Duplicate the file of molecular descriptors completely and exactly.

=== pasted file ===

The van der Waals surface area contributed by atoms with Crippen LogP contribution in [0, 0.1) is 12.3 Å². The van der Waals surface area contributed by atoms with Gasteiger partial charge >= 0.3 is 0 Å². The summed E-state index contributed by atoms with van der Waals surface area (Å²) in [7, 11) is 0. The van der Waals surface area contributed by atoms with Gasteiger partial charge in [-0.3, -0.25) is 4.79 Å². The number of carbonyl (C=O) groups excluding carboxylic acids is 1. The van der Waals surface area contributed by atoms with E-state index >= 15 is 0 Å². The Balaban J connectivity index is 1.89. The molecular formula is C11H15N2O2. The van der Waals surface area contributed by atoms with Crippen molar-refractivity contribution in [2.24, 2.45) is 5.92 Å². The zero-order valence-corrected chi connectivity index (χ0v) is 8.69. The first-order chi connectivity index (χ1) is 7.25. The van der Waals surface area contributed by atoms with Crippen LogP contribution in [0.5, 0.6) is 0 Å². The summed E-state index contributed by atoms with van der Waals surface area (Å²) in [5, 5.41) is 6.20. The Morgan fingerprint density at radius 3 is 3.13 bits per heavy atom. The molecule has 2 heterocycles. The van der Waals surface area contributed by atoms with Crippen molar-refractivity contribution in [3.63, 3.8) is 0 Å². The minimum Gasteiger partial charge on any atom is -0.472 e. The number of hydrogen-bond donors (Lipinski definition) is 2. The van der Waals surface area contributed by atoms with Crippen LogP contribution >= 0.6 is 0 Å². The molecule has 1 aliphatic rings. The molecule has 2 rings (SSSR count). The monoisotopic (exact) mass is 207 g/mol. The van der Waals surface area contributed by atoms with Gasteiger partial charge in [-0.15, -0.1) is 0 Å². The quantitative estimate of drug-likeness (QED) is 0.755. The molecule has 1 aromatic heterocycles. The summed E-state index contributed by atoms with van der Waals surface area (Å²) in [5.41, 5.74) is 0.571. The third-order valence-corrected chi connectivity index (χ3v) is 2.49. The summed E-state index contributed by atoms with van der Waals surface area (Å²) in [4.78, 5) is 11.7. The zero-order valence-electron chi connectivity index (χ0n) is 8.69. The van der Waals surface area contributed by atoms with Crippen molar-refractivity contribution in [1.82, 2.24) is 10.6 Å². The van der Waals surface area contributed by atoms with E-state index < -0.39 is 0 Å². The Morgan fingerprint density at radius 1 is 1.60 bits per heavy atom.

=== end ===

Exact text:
The van der Waals surface area contributed by atoms with Crippen LogP contribution in [0, 0.1) is 12.3 Å². The van der Waals surface area contributed by atoms with Gasteiger partial charge >= 0.3 is 0 Å². The summed E-state index contributed by atoms with van der Waals surface area (Å²) in [7, 11) is 0. The van der Waals surface area contributed by atoms with Gasteiger partial charge in [-0.3, -0.25) is 4.79 Å². The number of carbonyl (C=O) groups excluding carboxylic acids is 1. The van der Waals surface area contributed by atoms with E-state index >= 15 is 0 Å². The Balaban J connectivity index is 1.89. The molecular formula is C11H15N2O2. The van der Waals surface area contributed by atoms with Crippen molar-refractivity contribution in [2.24, 2.45) is 5.92 Å². The zero-order valence-corrected chi connectivity index (χ0v) is 8.69. The first-order chi connectivity index (χ1) is 7.25. The van der Waals surface area contributed by atoms with Crippen LogP contribution in [0.5, 0.6) is 0 Å². The summed E-state index contributed by atoms with van der Waals surface area (Å²) in [5, 5.41) is 6.20. The Morgan fingerprint density at radius 3 is 3.13 bits per heavy atom. The molecule has 2 heterocycles. The van der Waals surface area contributed by atoms with Crippen molar-refractivity contribution in [3.63, 3.8) is 0 Å². The minimum Gasteiger partial charge on any atom is -0.472 e. The number of hydrogen-bond donors (Lipinski definition) is 2. The van der Waals surface area contributed by atoms with Crippen LogP contribution >= 0.6 is 0 Å². The molecule has 1 aliphatic rings. The molecule has 2 rings (SSSR count). The monoisotopic (exact) mass is 207 g/mol. The van der Waals surface area contributed by atoms with Gasteiger partial charge in [-0.15, -0.1) is 0 Å². The quantitative estimate of drug-likeness (QED) is 0.755. The molecule has 1 aromatic heterocycles. The summed E-state index contributed by atoms with van der Waals surface area (Å²) in [5.41, 5.74) is 0.571. The third-order valence-corrected chi connectivity index (χ3v) is 2.49. The summed E-state index contributed by atoms with van der Waals surface area (Å²) in [4.78, 5) is 11.7. The zero-order valence-electron chi connectivity index (χ0n) is 8.69. The van der Waals surface area contributed by atoms with Crippen molar-refractivity contribution in [1.82, 2.24) is 10.6 Å². The van der Waals surface area contributed by atoms with E-state index < -0.39 is 0 Å². The Morgan fingerprint density at radius 1 is 1.60 bits per heavy atom.